Wednesday, October 25, 2017

Addy's Weave to Our Satisfaction - Photo Intense

Kanekalon braiding hair, color #4.
After Addy's return from the American Girl Hospital, I shared that special plans for her hair were in store.  This was because her wig could not be replaced by the AG folks without replacing her entire head.  She had been hospitalized for replacement eyes, which was done without complication.

For her hair project, I purchased kanekalon braiding hair (shown above), which is the same texture as Addy's original wig.  I chose color #4, a close match to Addy's dark brown hair color.

The plan was to "somehow" attach the hair to only a portion of Addy's wig just to give it volume as the ends are "split" and quite thin.  Because I understand the principle of crochet braiding hair extensions (even though I do not own a latch hook crochet needle) my plan was to attempt this with Addy's hair.  (I watched a few Youtube videos to refresh my memory).

The First Attempt

Recall that while hospitalized, Addy was given a French braid.

The French braid was taken down.

Color comparison:  kanekalon hair versus Addy's wig -- the color is not an exact match, but it is very close.

I knew I would have to braid at least one section of Addy's hair to which the kanekalon would be crocheted.

I initially separated Addy's hair into three sections.  The top two sections were clamped off as I would only be working with the lower section.  This section was braided into a horizontal cornrow from Addy's right to left (I thought I had a photo of this, but I must have deleted it!).  The tail of  the cornrow was left loose (a rubber band separates the loose ends from the final area of the cornrow braid--this will be illustrated later in this post).

The end of a jumbo paper clip was used to "crochet" the hair onto Addy's cornrow.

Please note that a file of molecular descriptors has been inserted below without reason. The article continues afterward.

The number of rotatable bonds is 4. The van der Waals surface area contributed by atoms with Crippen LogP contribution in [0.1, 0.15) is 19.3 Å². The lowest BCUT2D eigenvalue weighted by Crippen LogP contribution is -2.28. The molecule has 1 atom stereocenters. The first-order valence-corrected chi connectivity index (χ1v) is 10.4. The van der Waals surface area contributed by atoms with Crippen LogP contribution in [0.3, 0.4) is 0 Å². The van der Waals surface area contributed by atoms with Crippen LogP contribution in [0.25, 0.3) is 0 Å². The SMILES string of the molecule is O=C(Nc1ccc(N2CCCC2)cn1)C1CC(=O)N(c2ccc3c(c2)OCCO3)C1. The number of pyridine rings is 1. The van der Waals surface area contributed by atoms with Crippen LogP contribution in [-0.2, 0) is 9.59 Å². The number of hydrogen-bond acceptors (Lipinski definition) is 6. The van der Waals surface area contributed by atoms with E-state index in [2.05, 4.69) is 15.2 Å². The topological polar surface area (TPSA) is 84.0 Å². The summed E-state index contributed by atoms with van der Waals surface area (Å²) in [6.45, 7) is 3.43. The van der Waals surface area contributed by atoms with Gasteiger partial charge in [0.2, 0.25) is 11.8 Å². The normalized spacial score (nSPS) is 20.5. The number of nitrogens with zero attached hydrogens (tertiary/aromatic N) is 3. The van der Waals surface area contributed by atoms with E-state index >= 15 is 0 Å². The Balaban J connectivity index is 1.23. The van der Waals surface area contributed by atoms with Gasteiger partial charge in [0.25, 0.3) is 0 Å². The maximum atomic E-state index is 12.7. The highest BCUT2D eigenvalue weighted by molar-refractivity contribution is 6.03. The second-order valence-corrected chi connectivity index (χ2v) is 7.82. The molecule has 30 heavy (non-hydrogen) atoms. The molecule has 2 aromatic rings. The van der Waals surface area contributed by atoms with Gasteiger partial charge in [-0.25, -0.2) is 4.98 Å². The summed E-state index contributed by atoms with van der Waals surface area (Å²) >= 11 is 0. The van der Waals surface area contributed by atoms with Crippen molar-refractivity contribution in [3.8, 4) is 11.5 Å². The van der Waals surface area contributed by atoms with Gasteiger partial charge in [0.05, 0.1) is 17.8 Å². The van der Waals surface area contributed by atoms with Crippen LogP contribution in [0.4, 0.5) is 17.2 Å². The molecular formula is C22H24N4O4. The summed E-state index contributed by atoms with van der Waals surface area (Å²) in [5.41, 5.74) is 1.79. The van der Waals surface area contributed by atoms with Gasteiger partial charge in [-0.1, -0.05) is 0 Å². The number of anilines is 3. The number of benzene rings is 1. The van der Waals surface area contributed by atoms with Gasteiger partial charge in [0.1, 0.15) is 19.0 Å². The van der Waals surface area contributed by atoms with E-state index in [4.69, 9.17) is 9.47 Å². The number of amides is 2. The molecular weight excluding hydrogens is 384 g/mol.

A length of approximately 8 inches of hair was cut from the bundle of kanekalon.
As illustrated in the above two photos:  I straightened out the small end of a jumbo paper clip to create a handle for the opposite end, which would be the "hook" used to slide underneath Addy's cornrow to latch onto the braiding hair.

Several sections of hair, the width of my fingertip, were separated from the cut bundle.   These were "crocheted" onto Addy's cornrow as illustrated next:
In this photo, several sections of hair have been crocheted onto Addy's cornrow.  To add another section, the jumbo paper clip was slid underneath the cornrow, as shown.

Next, a piece of kanekalon (as wide as the fingertip of my index finger) was folded in half and a loop created with the center.

The loop of kanekalon was placed into the hook of the paper clip, as shown.

With the loop of hair inside the hook of the paper clip, the paper clip was slid downward, guiding the loop of kanekalon underneath the cornrow and the paper clip was removed.

Next, the tails of the loose kanekalon were brought through the looped end with my fingers.
The two sections of loose kanekalon were pulled away from each other to create a knot and to tighten the loop onto the cornrow.

With all sections crocheted onto the cornrow, the weave was completed. 
The center section was combed over the crocheted section (which conceals any jagged edges of the weave that were not trimmed).

The top section was released and combed over the center and crocheted sections, resulting in a natural look. Unless someone roots her head (actually puts their fingers inside her hair to feel her roots), no one will know she's wearing a weave.
From the front, Addy shows off her fuller head of hair.